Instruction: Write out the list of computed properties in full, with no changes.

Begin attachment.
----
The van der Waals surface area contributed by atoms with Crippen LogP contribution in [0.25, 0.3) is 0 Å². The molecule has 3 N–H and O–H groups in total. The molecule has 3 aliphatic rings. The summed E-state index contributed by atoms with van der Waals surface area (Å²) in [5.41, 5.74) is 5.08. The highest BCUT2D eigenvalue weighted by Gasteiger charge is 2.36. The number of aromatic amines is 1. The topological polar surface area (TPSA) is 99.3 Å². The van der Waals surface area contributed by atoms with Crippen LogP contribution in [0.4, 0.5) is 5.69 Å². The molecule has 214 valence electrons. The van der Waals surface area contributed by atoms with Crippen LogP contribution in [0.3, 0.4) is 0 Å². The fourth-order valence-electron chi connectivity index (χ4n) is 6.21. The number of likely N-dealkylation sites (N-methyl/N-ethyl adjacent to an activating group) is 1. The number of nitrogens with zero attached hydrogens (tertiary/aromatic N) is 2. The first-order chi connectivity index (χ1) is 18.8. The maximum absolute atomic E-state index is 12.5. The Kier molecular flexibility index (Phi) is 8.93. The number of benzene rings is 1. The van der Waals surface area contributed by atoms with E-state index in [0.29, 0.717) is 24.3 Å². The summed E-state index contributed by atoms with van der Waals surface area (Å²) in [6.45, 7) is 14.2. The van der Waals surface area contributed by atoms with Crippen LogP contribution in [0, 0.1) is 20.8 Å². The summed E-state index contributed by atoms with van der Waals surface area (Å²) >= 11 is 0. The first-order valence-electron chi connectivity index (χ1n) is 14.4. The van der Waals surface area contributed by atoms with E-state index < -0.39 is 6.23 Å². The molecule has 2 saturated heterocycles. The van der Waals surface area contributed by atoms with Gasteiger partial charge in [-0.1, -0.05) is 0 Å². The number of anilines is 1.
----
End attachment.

The van der Waals surface area contributed by atoms with Crippen LogP contribution in [0.25, 0.3) is 0 Å². The molecule has 3 N–H and O–H groups in total. The molecule has 3 aliphatic rings. The summed E-state index contributed by atoms with van der Waals surface area (Å²) in [5.41, 5.74) is 5.08. The highest BCUT2D eigenvalue weighted by Gasteiger charge is 2.36. The number of aromatic amines is 1. The topological polar surface area (TPSA) is 99.3 Å². The van der Waals surface area contributed by atoms with Crippen LogP contribution in [0.4, 0.5) is 5.69 Å². The molecule has 214 valence electrons. The van der Waals surface area contributed by atoms with Crippen LogP contribution in [0.3, 0.4) is 0 Å². The fourth-order valence-electron chi connectivity index (χ4n) is 6.21. The number of likely N-dealkylation sites (N-methyl/N-ethyl adjacent to an activating group) is 1. The number of nitrogens with zero attached hydrogens (tertiary/aromatic N) is 2. The first-order chi connectivity index (χ1) is 18.8. The maximum absolute atomic E-state index is 12.5. The Kier molecular flexibility index (Phi) is 8.93. The number of benzene rings is 1. The van der Waals surface area contributed by atoms with E-state index in [0.29, 0.717) is 24.3 Å². The summed E-state index contributed by atoms with van der Waals surface area (Å²) in [6.45, 7) is 14.2. The van der Waals surface area contributed by atoms with Crippen LogP contribution in [0, 0.1) is 20.8 Å². The summed E-state index contributed by atoms with van der Waals surface area (Å²) >= 11 is 0. The first-order valence-electron chi connectivity index (χ1n) is 14.4. The van der Waals surface area contributed by atoms with E-state index < -0.39 is 6.23 Å². The molecule has 2 saturated heterocycles. The van der Waals surface area contributed by atoms with Gasteiger partial charge in [-0.1, -0.05) is 0 Å². The number of anilines is 1.